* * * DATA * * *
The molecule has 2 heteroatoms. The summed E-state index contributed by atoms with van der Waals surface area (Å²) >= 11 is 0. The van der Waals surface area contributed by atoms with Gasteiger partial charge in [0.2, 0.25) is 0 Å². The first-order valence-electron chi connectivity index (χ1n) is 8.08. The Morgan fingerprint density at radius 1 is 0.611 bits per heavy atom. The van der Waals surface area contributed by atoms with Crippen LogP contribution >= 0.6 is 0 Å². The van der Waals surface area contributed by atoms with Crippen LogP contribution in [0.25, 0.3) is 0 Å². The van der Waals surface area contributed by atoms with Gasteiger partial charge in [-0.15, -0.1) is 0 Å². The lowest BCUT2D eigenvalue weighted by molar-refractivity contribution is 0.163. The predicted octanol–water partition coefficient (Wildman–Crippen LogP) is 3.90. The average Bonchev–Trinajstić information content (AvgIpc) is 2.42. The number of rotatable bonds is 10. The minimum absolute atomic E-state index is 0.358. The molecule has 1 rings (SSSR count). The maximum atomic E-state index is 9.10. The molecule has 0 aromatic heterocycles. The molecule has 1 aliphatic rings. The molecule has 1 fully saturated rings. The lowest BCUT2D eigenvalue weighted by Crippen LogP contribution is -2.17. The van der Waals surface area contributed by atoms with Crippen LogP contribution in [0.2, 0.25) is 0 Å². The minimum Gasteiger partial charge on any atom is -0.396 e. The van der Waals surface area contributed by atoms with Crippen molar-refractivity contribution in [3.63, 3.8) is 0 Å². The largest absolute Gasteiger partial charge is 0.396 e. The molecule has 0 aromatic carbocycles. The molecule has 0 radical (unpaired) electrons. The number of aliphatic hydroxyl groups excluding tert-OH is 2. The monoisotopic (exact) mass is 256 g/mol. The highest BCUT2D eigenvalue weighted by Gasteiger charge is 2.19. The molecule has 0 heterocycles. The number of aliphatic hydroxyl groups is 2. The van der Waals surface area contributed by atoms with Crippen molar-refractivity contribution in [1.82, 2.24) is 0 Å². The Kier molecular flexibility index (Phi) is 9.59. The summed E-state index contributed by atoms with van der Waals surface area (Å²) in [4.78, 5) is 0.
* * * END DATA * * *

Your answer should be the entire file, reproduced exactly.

The molecule has 2 heteroatoms. The summed E-state index contributed by atoms with van der Waals surface area (Å²) >= 11 is 0. The van der Waals surface area contributed by atoms with Gasteiger partial charge in [0.2, 0.25) is 0 Å². The first-order valence-electron chi connectivity index (χ1n) is 8.08. The Morgan fingerprint density at radius 1 is 0.611 bits per heavy atom. The van der Waals surface area contributed by atoms with Crippen LogP contribution >= 0.6 is 0 Å². The van der Waals surface area contributed by atoms with Crippen LogP contribution in [0.25, 0.3) is 0 Å². The van der Waals surface area contributed by atoms with Gasteiger partial charge in [-0.15, -0.1) is 0 Å². The lowest BCUT2D eigenvalue weighted by molar-refractivity contribution is 0.163. The predicted octanol–water partition coefficient (Wildman–Crippen LogP) is 3.90. The average Bonchev–Trinajstić information content (AvgIpc) is 2.42. The number of rotatable bonds is 10. The minimum absolute atomic E-state index is 0.358. The molecule has 1 rings (SSSR count). The maximum atomic E-state index is 9.10. The molecule has 0 aromatic heterocycles. The molecule has 1 aliphatic rings. The molecule has 1 fully saturated rings. The lowest BCUT2D eigenvalue weighted by Crippen LogP contribution is -2.17. The van der Waals surface area contributed by atoms with Crippen LogP contribution in [0.2, 0.25) is 0 Å². The minimum Gasteiger partial charge on any atom is -0.396 e. The van der Waals surface area contributed by atoms with Crippen molar-refractivity contribution in [3.63, 3.8) is 0 Å². The largest absolute Gasteiger partial charge is 0.396 e. The molecule has 0 aromatic carbocycles. The molecule has 0 radical (unpaired) electrons. The number of aliphatic hydroxyl groups excluding tert-OH is 2. The monoisotopic (exact) mass is 256 g/mol. The highest BCUT2D eigenvalue weighted by Gasteiger charge is 2.19. The molecule has 0 heterocycles. The number of aliphatic hydroxyl groups is 2. The van der Waals surface area contributed by atoms with Crippen molar-refractivity contribution in [1.82, 2.24) is 0 Å². The Kier molecular flexibility index (Phi) is 9.59. The summed E-state index contributed by atoms with van der Waals surface area (Å²) in [4.78, 5) is 0.